Diabetes...why Africa should be alarmed! pt 2

Let me start off with some statistics

By the year 2030 the International Diabetes Federation predicts that 7.7% (438 million people) in the 20–79 age group will have type 2 diabetes. And the the largest increase is projected to occur in developing countries, mainly in Asia and Africa, and may represent as much as 70% of all cases.

This is a very significant statistic as we all know, the health system in Africa is developing slowly and falls well behind the "developed" world in as far as access to quality health care. There for most of these cases of diabetes in africa will go undiagnosed, untreated, thus leading to premature death!

But what is causing this increased risk and development of the disease in Africa???

Some might wrongfully assume that this is all happening because with the advent of Mr. Biggs and Co...Africans are adopting a more westernized diet...But this really isn't the case if one takes a deeper look at the situation

Well first the world health organization (WHO) says  diabetes main risk factors include obesity, rapid urbanization, physical inactivity, ageing, nutrition transitions, and socioeconomic changes.

But to categorize this to see what is really going on:
Rapid urbanization and socioeconomic changes are leading to nutrition transition, physical inactivity, which is increasing the rate of obesity, thus increasing the rate of individuals with diabetes....as obesity significantly increases your risk for developing the disease.

Let me break this down for you....
Less people are doing more agricultural work and hard labour as before this transcends to less total daily physical activity. The diet is still largely the same. And by largely i mean large portion sizes with primarily complex carbohydrates, little fat, and little protein. Though the fat and protein intakes of Nigerians have increased, the diet is still mainly carbohydrate based...rice, corn, cassava, yam, plantain, bread, fruits, vegetables. But if you check out my Fit Tips page you will see there is nothing wrong with consuming a lot of complex carbohydrates. We need carbohydrates for energy. And the key word here is energy.

Many nigerians have dramatically decrease there energy output, though I would argue most move around a lot more than the average American, but continue to eat the same big portion sizes that was once needed for all the hard labour and agricultural work villagers had to do. So essentially if people curtailed the portion sizes, we would see a decrease in the incidence of diabetes. Really the foods Nigerians and other west Africans eat are quite healthy.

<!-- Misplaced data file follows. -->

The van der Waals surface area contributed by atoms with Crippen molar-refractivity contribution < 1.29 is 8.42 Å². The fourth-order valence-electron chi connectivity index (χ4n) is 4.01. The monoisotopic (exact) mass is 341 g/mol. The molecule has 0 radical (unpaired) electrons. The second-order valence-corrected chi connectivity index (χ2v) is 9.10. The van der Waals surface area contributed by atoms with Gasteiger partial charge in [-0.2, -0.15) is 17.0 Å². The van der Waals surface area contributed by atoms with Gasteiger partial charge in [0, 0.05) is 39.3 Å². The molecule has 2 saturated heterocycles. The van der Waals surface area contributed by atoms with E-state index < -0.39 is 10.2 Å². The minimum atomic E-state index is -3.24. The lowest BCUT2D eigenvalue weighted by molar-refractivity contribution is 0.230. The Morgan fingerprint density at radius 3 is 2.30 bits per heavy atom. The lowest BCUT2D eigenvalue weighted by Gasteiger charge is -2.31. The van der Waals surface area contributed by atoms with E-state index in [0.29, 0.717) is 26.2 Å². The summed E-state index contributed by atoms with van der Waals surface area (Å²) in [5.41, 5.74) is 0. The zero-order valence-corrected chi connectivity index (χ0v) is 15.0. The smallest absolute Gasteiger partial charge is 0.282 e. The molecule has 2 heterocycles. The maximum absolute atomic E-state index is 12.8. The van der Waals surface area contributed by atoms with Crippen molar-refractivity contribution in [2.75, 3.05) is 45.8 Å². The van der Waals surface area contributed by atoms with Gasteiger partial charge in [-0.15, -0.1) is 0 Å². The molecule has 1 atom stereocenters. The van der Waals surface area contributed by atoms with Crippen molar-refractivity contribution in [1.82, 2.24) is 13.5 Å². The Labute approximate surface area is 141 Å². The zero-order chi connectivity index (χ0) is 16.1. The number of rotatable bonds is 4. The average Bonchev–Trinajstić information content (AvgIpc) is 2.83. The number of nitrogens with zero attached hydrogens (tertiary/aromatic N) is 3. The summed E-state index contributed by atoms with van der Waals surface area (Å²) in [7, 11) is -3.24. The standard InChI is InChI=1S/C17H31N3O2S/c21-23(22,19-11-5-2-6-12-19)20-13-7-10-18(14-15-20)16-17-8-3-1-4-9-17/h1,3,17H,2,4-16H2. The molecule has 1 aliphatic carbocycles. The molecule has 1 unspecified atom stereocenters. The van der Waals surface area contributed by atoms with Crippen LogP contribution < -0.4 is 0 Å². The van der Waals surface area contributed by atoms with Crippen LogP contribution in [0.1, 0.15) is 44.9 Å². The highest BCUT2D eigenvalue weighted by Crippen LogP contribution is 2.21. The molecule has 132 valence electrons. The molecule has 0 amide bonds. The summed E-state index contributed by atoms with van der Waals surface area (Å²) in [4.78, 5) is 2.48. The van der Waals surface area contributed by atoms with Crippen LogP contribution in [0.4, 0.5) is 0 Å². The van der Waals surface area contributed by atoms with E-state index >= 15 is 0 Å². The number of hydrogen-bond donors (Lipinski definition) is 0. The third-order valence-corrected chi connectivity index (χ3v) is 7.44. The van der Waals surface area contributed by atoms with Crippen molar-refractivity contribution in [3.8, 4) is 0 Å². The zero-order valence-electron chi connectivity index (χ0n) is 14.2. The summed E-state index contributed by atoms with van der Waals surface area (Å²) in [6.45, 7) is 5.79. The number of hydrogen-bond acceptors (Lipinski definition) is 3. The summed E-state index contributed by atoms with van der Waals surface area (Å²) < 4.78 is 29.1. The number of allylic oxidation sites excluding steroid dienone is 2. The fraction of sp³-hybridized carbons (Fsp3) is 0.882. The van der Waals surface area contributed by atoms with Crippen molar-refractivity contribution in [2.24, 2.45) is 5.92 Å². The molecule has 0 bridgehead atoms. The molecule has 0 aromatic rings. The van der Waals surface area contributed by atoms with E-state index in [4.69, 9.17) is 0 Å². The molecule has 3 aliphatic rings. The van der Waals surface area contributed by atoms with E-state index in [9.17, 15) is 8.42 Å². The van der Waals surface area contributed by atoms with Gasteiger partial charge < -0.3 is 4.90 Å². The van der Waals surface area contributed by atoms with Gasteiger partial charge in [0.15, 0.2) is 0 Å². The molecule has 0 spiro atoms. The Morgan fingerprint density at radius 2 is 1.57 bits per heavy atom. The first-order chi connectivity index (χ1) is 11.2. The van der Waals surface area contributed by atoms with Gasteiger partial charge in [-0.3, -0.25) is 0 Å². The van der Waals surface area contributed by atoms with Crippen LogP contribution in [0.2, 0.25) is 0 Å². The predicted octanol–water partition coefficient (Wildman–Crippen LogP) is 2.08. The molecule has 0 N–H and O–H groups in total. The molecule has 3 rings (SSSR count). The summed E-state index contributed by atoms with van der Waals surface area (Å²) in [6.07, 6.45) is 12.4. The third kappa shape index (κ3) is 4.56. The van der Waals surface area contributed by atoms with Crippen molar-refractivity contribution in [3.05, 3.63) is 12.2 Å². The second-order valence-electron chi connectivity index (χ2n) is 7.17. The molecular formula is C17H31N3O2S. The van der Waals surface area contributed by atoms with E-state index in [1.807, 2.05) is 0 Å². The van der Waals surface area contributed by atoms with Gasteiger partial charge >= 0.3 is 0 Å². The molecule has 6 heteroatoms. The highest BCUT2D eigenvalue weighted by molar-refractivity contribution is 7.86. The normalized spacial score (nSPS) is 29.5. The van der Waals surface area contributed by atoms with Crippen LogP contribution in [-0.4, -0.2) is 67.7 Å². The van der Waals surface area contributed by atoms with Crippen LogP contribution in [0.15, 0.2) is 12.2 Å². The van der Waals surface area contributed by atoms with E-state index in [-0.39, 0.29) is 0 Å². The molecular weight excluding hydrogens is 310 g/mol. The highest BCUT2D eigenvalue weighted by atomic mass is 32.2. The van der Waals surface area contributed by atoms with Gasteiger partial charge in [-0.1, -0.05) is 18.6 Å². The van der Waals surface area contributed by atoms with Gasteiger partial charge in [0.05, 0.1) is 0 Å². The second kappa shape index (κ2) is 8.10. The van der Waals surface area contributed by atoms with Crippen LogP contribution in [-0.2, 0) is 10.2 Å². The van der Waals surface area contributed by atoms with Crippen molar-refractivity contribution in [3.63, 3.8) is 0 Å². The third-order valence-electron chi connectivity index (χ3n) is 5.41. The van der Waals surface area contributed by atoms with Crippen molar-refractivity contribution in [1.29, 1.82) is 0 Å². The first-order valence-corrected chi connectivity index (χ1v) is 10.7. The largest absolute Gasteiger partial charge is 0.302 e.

So the other point the WHO mentioned was nutritional transition. More and more people are eating rice than before, rice was once saved for special occasions and events, but now it is an everyday commodity. Rice, though a healthy, low fat, nutritious food when eaten in moderation, when eaten in excess can spike insulin levels quite rapidly and over time and continual prolonged insulin spikes will lead to the development of diabetes. If you are like myself and love rice, try and make the transition to brown rice. I know it will take some getting used to, but it has more fiber and more nutrients than its white counter part and thus will take longer to digest and not cause the same insulin spike as white rice. Another food item to look at is pounded yam flour prepackaged and store bought. Like white rice it will cause insulin spikes...but i will have a whole post alone concerning yams and yam flour, so be on the look out for that.

Check out part 1 for a brief breakdown of diabetes
Check out part 3 to see other reasons for the increase in diabetes by way of the increase of obesity.

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